A Guide to the Different Types of Soy Sauce
The different types of Chinese, Japanese, Korean, Taiwanese and Indonesian soy sauces, what they taste like and how to use them.
By Clarissa Wei for Food Network Kitchen
Clarissa Wei is a freelance journalist based in Taipei.
An inky condiment that adds depth to almost anything, soy sauce can be made a number of ways. At its core, it’s soy beans, water, salt, and a grain like wheat or rice. Mixed with a bit of time and a fungus that helps breaks it down, the concoction eventually comes together to form an extremely complex pop of flavor. Soy sauce can be sweet, salty and a little bit funky, and while there are countless of variants out there depending on region and producer, it really all just boils down to personal preferences. Here’s a brief guide.
Chinese Soy Sauce
Because of its sheer size, China has one of the most diverse selections of soy sauce, and naturally. production methods vary wildly depending on region. Generally speaking, the vast majority Chinese soy sauce on the international market comes from southeastern China, of which there are two major styles: light and dark.
Light soy sauce is usually made with the first pressing of the soybeans, and true to its name, has a much lighter color and taste than dark soy sauce. It tends to be on the sweeter side and is great for dipping sauces, dressings or soups.
Dark soy sauce is aged a couple months longer and has a much more concentrated flavor. Sometimes flavored with a bit of molasses, it’s particularly fantastic in long stews or quick stir-fries, and adds a lovely caramel-like sheen to dishes. Remember: for dark soy sauce, a little goes a long way.
Both types of soy sauces are usually fermented with wheat flour. There are also soy sauces in China flavored with mushrooms, which give a rounder finish.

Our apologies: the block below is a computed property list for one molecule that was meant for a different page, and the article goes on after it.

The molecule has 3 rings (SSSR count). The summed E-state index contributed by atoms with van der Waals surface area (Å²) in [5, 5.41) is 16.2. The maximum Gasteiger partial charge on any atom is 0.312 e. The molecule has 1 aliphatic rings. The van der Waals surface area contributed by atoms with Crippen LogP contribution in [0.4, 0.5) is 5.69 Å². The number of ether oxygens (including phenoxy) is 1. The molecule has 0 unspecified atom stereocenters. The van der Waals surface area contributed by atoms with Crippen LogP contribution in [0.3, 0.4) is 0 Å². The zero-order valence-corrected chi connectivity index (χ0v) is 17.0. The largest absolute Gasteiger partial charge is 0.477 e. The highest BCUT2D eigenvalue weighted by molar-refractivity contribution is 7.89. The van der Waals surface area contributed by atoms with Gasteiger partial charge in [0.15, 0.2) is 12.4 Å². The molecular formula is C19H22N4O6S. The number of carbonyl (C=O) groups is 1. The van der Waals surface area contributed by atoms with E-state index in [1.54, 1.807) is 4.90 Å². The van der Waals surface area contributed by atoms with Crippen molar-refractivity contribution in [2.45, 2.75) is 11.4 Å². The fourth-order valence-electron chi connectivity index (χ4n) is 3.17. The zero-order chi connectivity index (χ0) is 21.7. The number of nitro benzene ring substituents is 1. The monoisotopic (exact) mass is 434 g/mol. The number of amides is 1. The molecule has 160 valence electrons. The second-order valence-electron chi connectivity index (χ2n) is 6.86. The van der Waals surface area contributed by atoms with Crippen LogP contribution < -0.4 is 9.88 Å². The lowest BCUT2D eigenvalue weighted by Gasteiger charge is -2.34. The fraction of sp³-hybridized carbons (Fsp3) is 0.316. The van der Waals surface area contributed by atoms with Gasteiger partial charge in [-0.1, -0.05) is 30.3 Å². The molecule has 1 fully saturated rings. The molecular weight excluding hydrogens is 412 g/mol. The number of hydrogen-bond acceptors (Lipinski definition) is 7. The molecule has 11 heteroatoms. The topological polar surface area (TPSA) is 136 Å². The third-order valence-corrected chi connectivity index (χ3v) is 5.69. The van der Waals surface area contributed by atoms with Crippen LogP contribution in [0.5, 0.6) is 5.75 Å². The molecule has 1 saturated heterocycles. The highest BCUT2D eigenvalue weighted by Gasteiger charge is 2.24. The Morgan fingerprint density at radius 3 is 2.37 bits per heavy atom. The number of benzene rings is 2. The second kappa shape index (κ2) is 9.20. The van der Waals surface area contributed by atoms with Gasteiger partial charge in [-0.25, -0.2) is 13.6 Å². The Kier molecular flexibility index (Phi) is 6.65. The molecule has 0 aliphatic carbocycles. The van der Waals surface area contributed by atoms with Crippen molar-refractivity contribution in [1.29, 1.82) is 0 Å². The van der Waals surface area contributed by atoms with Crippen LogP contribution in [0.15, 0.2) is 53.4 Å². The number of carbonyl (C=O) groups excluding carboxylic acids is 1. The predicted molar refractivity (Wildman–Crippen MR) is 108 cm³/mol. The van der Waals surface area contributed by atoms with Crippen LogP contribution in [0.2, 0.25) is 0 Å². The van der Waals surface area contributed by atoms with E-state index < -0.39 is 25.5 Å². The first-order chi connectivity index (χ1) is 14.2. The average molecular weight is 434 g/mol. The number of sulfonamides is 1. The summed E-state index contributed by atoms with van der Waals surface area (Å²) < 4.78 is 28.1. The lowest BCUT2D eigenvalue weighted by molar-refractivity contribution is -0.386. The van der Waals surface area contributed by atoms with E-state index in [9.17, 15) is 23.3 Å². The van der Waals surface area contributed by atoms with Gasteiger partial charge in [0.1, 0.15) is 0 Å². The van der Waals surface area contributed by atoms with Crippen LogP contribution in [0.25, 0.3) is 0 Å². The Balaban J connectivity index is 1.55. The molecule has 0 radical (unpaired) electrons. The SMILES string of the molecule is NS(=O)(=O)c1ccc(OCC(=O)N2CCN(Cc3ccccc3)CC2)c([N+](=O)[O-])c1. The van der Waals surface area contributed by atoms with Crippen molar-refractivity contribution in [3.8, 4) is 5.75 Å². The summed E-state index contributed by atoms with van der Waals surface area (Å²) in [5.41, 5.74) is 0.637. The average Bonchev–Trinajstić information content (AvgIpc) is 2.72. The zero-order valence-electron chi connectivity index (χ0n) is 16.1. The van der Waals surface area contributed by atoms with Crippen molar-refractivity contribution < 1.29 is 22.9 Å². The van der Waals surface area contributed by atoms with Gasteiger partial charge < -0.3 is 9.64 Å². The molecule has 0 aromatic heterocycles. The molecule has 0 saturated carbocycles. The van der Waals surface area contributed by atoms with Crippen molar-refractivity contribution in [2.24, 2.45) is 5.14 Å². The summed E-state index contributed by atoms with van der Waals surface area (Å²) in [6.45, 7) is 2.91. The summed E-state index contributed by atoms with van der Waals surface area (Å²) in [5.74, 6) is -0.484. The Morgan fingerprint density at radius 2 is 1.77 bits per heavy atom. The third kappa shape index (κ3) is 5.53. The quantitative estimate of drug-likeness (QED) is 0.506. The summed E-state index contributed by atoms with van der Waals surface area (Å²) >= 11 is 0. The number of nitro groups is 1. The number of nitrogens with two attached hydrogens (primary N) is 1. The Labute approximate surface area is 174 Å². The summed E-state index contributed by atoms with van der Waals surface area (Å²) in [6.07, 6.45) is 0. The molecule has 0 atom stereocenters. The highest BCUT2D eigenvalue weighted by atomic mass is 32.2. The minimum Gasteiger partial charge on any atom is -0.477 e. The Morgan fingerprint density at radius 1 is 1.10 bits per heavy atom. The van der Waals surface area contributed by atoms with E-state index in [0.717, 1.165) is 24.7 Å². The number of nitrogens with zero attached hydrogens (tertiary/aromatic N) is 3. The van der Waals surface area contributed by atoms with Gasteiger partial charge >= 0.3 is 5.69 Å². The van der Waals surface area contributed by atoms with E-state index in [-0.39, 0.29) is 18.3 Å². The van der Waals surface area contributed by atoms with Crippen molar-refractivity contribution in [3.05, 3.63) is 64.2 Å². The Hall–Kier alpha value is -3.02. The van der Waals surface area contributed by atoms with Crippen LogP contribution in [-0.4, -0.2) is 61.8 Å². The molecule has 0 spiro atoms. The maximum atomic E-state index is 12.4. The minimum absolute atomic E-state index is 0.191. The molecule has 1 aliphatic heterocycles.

Japanese Soy Sauce
The biggest difference between Chinese and Japanese soy sauce is that Japanese soy sauces are brewed with roasted wheat instead of wheat flour. Japanese soy sauce also uses a bit less salt and the final brew errs on the sweeter side. Most folks in Japan use koikuchi shoyu—a general all-purpose soy sauce that can be used for everything.
While there is also light and dark Japanese soy sauce, the most well-known and easily accessible variant in the Western world is tamari—a gluten-free soy sauce that’s slightly more viscous and rich than the all-purpose one. Made from the liquid pressed from the fermented soy bean paste, tamari is great for adding body to stews and stir-fries.
Korean Soy Sauce
The Korean market is also saturated with different styles of soy sauce, but there are two main basic types: ganjang (which is just the word for soy sauce and refers to Japanese-style all-purpose soy sauce), and guk gunjang, an old traditional condiment made from just soybean, salt and water. Used mostly in soups, guk-ganjang is a byproduct of Korean fermented bean paste and is slightly saltier than regular ganjang.
Taiwanese Soy Sauce
As a former Japanese colony, Taiwanese soy sauce also takes a cue from Japan; most people on the island use an all-purpose soy sauce made with yellow soybeans and roasted wheat. But Taiwan also has a vibrant scene of producers making soy sauce with black soybeans and rice— a fully gluten-free alternative. The difference between black and yellow soybeans is nominal, but some claim that the former has a much more richer mouthfeel.
Indonesian Soy Sauce
Also known as sweet soy sauce or kecap manis, Indonesian soy sauce is a plain soy sauce seasoned with a heap of palm sugar or jaggery, and sometimes infused with spices like star anise, cinnamon, coriander, black pepper and cloves. It’s a sweet and savory pop of flavor and works especially well as a marinade for grilled dishes.